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An uninvited


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Not yet long in Bangkok not even a cell phone. Min had found us a place in a shabbying high rise built ten years before, during the gold rush; a 3 roomed 70 square meter home machine. Very OK, but for details; speeding, the air-conditioners gyrated off-key, teak floors might have done better and the petite luxury of the bath, offset by an encroaching rust patch where the stagnant water pooled, was just redeemed by the many small butterflies and gnomic transfers decorating such impressions of decay.


A few weeks into this, our ménage gathering equilibrium late night there was a knock at the door. I peered through the spy hole at a robed north African man, never seen before. My fragile alphabet of street craft kept the house intact, but through the woodwork the guttural voice boomed ?I know you have woman in there? and though he went away after a few minutes I could make no sense of it and Catherine was very serious, protective of Kit. We were after all innocents abroad


Spoke with the Condo manager inconclusively with undercurrents.


A week or so later he was back, approximating the same ritual, rendered darker by half-hearted hammering at the door. By now we had mastered the internal phone and while I kept him talking Catherine called security. How reassuring that phrase is and for anybody in Thailand even a short while, maybe hollow! Our ersatz guardians finally sauntering up long after he was gone.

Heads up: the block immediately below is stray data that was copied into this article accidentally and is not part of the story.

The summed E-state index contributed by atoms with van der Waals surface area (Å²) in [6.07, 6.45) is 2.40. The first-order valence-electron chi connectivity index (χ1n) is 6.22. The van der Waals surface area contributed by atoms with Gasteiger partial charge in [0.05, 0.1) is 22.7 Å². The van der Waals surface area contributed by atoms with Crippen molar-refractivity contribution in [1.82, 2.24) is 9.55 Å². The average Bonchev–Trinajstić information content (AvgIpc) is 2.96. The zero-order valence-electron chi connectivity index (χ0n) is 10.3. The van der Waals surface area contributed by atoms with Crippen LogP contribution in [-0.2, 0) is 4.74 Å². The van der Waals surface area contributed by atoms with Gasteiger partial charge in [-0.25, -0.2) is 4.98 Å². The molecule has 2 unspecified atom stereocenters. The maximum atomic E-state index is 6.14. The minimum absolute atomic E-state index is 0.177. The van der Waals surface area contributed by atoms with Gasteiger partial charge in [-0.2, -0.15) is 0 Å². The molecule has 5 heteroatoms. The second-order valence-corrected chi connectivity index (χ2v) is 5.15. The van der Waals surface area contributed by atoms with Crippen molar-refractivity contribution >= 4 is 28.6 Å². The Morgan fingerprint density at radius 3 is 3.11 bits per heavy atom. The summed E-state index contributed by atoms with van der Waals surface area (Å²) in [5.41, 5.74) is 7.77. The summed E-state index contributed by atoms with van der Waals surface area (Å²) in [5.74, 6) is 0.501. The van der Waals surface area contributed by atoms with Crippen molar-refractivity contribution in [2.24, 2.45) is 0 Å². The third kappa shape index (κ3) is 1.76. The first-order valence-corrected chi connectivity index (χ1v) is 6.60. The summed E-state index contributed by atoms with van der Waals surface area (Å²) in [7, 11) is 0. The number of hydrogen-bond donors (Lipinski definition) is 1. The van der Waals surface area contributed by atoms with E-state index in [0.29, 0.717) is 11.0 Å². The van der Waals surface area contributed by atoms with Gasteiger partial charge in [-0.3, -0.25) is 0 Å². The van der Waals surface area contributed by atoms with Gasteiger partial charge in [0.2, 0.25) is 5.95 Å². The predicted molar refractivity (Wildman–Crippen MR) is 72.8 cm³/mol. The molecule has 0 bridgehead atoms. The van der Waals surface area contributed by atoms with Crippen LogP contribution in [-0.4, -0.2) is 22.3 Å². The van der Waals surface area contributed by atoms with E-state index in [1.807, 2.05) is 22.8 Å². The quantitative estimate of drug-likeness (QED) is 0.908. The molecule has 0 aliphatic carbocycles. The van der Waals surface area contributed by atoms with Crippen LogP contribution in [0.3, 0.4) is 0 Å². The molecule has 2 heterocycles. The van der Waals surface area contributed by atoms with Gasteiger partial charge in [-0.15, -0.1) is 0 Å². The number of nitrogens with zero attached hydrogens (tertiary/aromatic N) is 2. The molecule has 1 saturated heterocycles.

This time the manger was definitely shifty and promised with a rare authority it wouldn?t happen again.


We were cell phoned by the next time and the guards fleet. A policeman came too but not before our electricity had been turned off by a master switch in the corridor. Scary threatening us now with the aircon silent in the enforced gloom.



It turned out he lived on the floor below and the policeman suggested we talk. I walked down the stairs confident everything would be alright through Catherine screeching ?no?. Seated disconsolately there on his bed he garbled something but the body language was not aggressive. The guards were forcefully speaking to him too,in Thai. We shook hands.


I saw him infrequently after that, usually at the communal washing machine station on the ground floor



It was only months later Nee recounted the whole story. He had had a woman from Chang Mai. There was a young daughter. Our apartment had been their home for two years. He ran out of money and they struggled for a bit before she unilaterally took the child home to her mother. During their penury she was on the game, entertaining clients here while he suffered. He thought lately she had returned and mistook me for a supplant.





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